What is IT security? 

What is IT security? 

What is IT security? 

IT security is all about “data security.” The IT security specialist will focus on the integrity, confidentiality, and availability of the data. In the present time, numerous volumes of data remain in the PCs, laptops, servers or somewhere on the internet. However, in the late 90’s, before all sensitive data was transferred online, it was sitting in a filing cabinet. Today, IT security software is involved in making sure data in any form is kept secure and is a bit broader than cybersecurity. So, essentially an IT security expert need not be a cybersecurity expert!

IT security is a set of cybersecurity strategies that prevents unauthorized access to organizational assets such as computers, networks, and data. It maintains the integrity and confidentiality of sensitive information, blocking the access of sophisticated hackers.


Hackers are smarter these days, thereby it is important to implement efficient IT security software that can prevent computer systems from the online dangers. Online fraudsters aim at stealing or damaging the hardware, software or electronic data.

How do I benefit from IT security?

Ever since the advent of the Internet of Things (IoT) and the rise of the cloud – enterprises (small & big) are facing increased vulnerabilities. The other reasons could be that they are less monolithic, legacy architectures and more distributed, microservice-based networks.

Overall, computers play a vital role in the management of all businesses. When IT security software fails, each and every element of the business will be exposed to online threats. In such situations, it is likely to impact on the productivity, profits and customers experience, so, clients may also opt for other companies. With all these things happening in the background- financial losses will increase by the minute. Not to forget, IT Security isn’t just a quality parameter; it can cause a havoc if not chosen carefully. Besides that, it also requires revisiting at regular intervals.


IT security prevents malicious threats and potential security breaches that can have a huge impact on your organization. When you enter your internal company network, IT security helps ensure only authorized users can access and make changes to sensitive information that resides there. IT security works to ensure the confidentiality of your organization’s data

What it Cyber Security?

Cybersecurity is a subset of IT security. Besides the fact that it is all about shielding that data which resides in the electronic form. The other aspects of it are to identify what the essential data is, where it resides, and the measures that need to be implemented in order to safeguard it. In the process, the Cybersecurity is bound to defend an organization’s networks, computers, and data from unlawful digital access, assault or vandalism by incorporating multiple technologies, processes, and regulations.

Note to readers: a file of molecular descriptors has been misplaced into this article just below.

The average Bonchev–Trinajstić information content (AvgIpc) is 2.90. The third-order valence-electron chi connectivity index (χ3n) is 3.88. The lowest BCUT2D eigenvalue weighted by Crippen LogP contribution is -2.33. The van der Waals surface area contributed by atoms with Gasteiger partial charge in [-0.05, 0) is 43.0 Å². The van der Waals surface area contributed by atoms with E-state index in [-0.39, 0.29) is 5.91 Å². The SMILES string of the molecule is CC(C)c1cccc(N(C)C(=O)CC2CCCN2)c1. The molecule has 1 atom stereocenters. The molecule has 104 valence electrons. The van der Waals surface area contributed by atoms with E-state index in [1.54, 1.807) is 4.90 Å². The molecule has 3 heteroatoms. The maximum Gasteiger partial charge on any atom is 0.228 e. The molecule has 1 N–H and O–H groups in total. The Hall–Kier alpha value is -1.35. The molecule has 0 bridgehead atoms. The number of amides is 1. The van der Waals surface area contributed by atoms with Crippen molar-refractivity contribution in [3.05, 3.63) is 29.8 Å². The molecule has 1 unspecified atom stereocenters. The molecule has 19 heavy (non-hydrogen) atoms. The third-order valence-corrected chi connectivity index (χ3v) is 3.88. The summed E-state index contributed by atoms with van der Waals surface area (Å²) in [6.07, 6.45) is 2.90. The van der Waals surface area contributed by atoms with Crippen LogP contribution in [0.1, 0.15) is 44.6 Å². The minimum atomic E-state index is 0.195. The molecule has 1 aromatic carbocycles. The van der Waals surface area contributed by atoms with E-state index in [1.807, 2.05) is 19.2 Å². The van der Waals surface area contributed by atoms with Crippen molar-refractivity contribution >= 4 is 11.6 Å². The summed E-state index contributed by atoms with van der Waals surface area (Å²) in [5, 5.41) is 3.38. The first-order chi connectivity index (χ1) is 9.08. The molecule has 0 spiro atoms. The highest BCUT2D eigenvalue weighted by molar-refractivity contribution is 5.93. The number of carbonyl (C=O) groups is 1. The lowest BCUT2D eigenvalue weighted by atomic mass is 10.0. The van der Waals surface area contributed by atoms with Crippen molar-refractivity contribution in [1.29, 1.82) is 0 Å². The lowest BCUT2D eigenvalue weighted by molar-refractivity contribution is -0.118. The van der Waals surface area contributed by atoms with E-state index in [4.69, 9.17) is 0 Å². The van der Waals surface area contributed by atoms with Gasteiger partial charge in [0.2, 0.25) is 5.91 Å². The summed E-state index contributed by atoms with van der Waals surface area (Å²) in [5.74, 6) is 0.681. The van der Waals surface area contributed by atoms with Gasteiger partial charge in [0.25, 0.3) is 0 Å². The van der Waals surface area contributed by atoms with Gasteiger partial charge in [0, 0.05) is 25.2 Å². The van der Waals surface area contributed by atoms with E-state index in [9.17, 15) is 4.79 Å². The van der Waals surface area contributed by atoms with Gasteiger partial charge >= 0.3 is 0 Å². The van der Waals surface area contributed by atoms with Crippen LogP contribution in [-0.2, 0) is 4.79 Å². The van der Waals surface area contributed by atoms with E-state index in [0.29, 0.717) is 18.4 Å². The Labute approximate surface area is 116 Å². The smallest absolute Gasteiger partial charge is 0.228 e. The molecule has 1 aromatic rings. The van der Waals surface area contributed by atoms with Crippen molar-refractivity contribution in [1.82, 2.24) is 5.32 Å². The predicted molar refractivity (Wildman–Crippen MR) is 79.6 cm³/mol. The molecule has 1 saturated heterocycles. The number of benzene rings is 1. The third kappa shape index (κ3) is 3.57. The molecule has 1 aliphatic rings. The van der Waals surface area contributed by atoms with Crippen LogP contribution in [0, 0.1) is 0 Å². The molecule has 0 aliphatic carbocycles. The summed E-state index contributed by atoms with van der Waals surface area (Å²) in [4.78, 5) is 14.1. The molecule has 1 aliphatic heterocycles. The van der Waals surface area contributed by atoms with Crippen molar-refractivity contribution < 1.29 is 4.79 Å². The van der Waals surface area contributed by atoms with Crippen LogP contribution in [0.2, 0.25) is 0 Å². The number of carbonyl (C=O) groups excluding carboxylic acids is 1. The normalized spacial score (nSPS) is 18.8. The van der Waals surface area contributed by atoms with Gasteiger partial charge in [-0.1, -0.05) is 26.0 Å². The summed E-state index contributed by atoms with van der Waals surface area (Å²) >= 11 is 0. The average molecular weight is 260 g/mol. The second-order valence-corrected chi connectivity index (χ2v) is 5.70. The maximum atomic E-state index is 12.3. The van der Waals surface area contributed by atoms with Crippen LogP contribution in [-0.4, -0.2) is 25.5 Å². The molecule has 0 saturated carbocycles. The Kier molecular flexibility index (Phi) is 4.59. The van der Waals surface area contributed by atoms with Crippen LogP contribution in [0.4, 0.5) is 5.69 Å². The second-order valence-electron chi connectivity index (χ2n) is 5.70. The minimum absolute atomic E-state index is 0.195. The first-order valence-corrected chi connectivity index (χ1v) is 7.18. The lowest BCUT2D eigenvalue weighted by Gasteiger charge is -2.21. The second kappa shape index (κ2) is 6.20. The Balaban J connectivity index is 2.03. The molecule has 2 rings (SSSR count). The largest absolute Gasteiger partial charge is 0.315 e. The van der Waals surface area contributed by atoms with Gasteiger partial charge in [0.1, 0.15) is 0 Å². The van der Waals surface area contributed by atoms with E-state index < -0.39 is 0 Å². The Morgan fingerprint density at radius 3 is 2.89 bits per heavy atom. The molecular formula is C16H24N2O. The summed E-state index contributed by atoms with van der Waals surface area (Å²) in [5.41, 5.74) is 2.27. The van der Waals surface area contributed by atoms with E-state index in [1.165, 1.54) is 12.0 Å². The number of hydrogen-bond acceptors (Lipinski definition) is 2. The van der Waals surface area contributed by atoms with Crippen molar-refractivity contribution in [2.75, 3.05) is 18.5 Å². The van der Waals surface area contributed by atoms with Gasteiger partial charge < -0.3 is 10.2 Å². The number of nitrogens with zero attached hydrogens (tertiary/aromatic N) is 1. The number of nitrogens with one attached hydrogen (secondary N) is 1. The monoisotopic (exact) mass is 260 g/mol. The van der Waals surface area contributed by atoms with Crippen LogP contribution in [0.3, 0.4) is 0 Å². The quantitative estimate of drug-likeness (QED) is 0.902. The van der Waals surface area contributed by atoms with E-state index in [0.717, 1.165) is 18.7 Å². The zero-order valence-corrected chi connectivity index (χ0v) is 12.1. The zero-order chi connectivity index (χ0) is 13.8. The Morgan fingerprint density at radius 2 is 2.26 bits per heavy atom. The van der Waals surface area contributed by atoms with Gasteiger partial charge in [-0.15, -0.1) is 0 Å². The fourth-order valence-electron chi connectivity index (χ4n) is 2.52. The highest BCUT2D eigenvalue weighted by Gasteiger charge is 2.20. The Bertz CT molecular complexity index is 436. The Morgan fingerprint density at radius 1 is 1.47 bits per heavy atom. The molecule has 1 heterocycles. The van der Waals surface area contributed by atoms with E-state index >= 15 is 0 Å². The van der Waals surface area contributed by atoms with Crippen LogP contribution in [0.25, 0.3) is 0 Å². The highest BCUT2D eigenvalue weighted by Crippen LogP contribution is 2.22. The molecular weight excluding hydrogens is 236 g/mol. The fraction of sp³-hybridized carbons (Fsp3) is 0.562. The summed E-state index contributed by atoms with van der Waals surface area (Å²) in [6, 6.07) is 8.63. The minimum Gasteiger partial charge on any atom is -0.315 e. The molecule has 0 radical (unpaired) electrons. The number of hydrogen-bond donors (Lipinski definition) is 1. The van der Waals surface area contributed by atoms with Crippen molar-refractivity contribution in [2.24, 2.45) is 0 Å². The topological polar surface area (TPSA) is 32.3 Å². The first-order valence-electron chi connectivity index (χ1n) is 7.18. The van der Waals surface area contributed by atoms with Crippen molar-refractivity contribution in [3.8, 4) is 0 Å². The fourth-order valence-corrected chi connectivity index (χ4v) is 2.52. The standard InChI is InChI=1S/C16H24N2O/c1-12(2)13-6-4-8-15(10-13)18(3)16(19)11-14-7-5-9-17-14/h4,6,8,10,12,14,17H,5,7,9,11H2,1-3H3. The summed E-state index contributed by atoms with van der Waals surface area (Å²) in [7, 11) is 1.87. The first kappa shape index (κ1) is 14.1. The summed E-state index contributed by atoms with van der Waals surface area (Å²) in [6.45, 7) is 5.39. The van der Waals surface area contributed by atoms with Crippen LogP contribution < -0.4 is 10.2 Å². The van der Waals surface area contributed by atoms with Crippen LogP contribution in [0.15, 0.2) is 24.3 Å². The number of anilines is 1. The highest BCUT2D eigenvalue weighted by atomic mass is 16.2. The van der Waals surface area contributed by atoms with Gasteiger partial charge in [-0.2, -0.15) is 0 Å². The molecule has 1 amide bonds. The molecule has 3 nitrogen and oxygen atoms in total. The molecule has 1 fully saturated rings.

Cyber security refers to the body of technologies, processes, and practices designed to protect networks, devices, programs, and data from attack, damage, or unauthorized access. Cyber security may also be referred to as information technology security.

The Importance of Cyber Security

Cyber Security is important because government, military, corporate, financial, and medical organizations collect, process, and store unprecedented amounts of data on computers and other devices. A significant portion of that data can be sensitive information, whether that be intellectual property, financial data, personal information, or other types of data for which unauthorized access or exposure could have negative consequences. Organizations transmit sensitive data across networks and to other devices in the course of doing businesses, and cyber security describes the discipline dedicated to protecting that information and the systems used to process or store it. As the volume and sophistication of cyber attacks grow, companies and organizations, especially those that are tasked with safeguarding information relating to national security, health, or financial records, need to take steps to protect their sensitive business and personnel information. As early as March 2013, the nation’s top intelligence officials cautioned that cyber attacks and digital spying are the top threat to national security, eclipsing even terrorism.


What is the difference between IT security and information security (InfoSec)?

Although IT security and information security sound similar, they do refer to different types of security. Information security refers to the processes and tools designed to protect sensitive business information from invasion, whereas IT security refers to securing digital data, through computer network security.

What are the threats to IT security?

Threats to IT security can come in different forms. A common threat is malware, or malicious software, which may come in different variations to infect network devices, including:

  • Ransomware
  • Spyware
  • Viruses

Types of IT security

Depending on which experts you ask, there may be three or six or even more different types of IT security. Each security expert has their own categorizations. Furthermore, as networks continue to expand with the cloud and other new technologies, more types of IT security will emerge.